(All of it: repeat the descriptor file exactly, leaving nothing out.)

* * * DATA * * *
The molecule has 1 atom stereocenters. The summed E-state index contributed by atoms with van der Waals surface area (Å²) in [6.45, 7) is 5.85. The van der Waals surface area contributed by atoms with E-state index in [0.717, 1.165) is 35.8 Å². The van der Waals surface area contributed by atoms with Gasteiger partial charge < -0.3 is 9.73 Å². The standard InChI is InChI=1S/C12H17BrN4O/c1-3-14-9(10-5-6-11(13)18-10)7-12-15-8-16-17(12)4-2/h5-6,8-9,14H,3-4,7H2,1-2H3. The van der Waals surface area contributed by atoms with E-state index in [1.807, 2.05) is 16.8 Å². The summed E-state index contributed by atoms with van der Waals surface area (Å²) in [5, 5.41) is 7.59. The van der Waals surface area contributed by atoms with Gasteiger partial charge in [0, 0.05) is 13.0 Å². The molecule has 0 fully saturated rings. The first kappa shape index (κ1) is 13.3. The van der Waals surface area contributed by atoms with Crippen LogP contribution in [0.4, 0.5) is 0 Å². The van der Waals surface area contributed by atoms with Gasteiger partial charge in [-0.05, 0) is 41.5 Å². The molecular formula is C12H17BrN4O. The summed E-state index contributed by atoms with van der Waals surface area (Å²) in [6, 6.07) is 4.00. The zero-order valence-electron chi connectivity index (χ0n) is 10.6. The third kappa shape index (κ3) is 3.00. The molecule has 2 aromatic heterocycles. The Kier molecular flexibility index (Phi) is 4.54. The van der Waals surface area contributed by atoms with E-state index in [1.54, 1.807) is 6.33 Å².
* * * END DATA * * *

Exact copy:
The molecule has 1 atom stereocenters. The summed E-state index contributed by atoms with van der Waals surface area (Å²) in [6.45, 7) is 5.85. The van der Waals surface area contributed by atoms with E-state index in [0.717, 1.165) is 35.8 Å². The van der Waals surface area contributed by atoms with Gasteiger partial charge < -0.3 is 9.73 Å². The standard InChI is InChI=1S/C12H17BrN4O/c1-3-14-9(10-5-6-11(13)18-10)7-12-15-8-16-17(12)4-2/h5-6,8-9,14H,3-4,7H2,1-2H3. The van der Waals surface area contributed by atoms with E-state index in [1.807, 2.05) is 16.8 Å². The summed E-state index contributed by atoms with van der Waals surface area (Å²) in [5, 5.41) is 7.59. The van der Waals surface area contributed by atoms with Gasteiger partial charge in [0, 0.05) is 13.0 Å². The molecule has 0 fully saturated rings. The first kappa shape index (κ1) is 13.3. The van der Waals surface area contributed by atoms with Crippen LogP contribution in [0.4, 0.5) is 0 Å². The van der Waals surface area contributed by atoms with Gasteiger partial charge in [-0.05, 0) is 41.5 Å². The molecular formula is C12H17BrN4O. The summed E-state index contributed by atoms with van der Waals surface area (Å²) in [6, 6.07) is 4.00. The zero-order valence-electron chi connectivity index (χ0n) is 10.6. The third kappa shape index (κ3) is 3.00. The molecule has 2 aromatic heterocycles. The Kier molecular flexibility index (Phi) is 4.54. The van der Waals surface area contributed by atoms with E-state index in [1.54, 1.807) is 6.33 Å².